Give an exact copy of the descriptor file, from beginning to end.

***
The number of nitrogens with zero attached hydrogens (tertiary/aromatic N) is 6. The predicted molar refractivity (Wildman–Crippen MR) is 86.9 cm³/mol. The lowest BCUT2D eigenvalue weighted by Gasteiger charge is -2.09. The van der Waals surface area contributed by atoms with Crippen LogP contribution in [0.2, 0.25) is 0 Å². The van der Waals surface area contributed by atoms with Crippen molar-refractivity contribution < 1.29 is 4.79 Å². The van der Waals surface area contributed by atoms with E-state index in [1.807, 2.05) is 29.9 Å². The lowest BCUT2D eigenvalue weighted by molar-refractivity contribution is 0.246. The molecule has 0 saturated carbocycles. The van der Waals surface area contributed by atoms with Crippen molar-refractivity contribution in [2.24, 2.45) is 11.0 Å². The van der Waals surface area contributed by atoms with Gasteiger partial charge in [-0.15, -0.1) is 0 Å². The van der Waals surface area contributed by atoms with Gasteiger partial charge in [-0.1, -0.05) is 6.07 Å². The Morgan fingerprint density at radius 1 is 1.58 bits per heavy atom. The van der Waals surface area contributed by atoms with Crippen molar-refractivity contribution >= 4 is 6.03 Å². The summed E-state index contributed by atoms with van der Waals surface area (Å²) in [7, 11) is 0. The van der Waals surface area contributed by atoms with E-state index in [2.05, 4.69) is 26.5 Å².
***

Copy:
The number of nitrogens with zero attached hydrogens (tertiary/aromatic N) is 6. The predicted molar refractivity (Wildman–Crippen MR) is 86.9 cm³/mol. The lowest BCUT2D eigenvalue weighted by Gasteiger charge is -2.09. The van der Waals surface area contributed by atoms with Crippen LogP contribution in [0.2, 0.25) is 0 Å². The van der Waals surface area contributed by atoms with Crippen molar-refractivity contribution < 1.29 is 4.79 Å². The van der Waals surface area contributed by atoms with E-state index in [1.807, 2.05) is 29.9 Å². The lowest BCUT2D eigenvalue weighted by molar-refractivity contribution is 0.246. The molecule has 0 saturated carbocycles. The van der Waals surface area contributed by atoms with Crippen molar-refractivity contribution in [2.24, 2.45) is 11.0 Å². The van der Waals surface area contributed by atoms with Gasteiger partial charge in [-0.15, -0.1) is 0 Å². The van der Waals surface area contributed by atoms with Gasteiger partial charge in [-0.1, -0.05) is 6.07 Å². The Morgan fingerprint density at radius 1 is 1.58 bits per heavy atom. The van der Waals surface area contributed by atoms with Crippen molar-refractivity contribution >= 4 is 6.03 Å². The summed E-state index contributed by atoms with van der Waals surface area (Å²) in [7, 11) is 0. The van der Waals surface area contributed by atoms with E-state index in [2.05, 4.69) is 26.5 Å².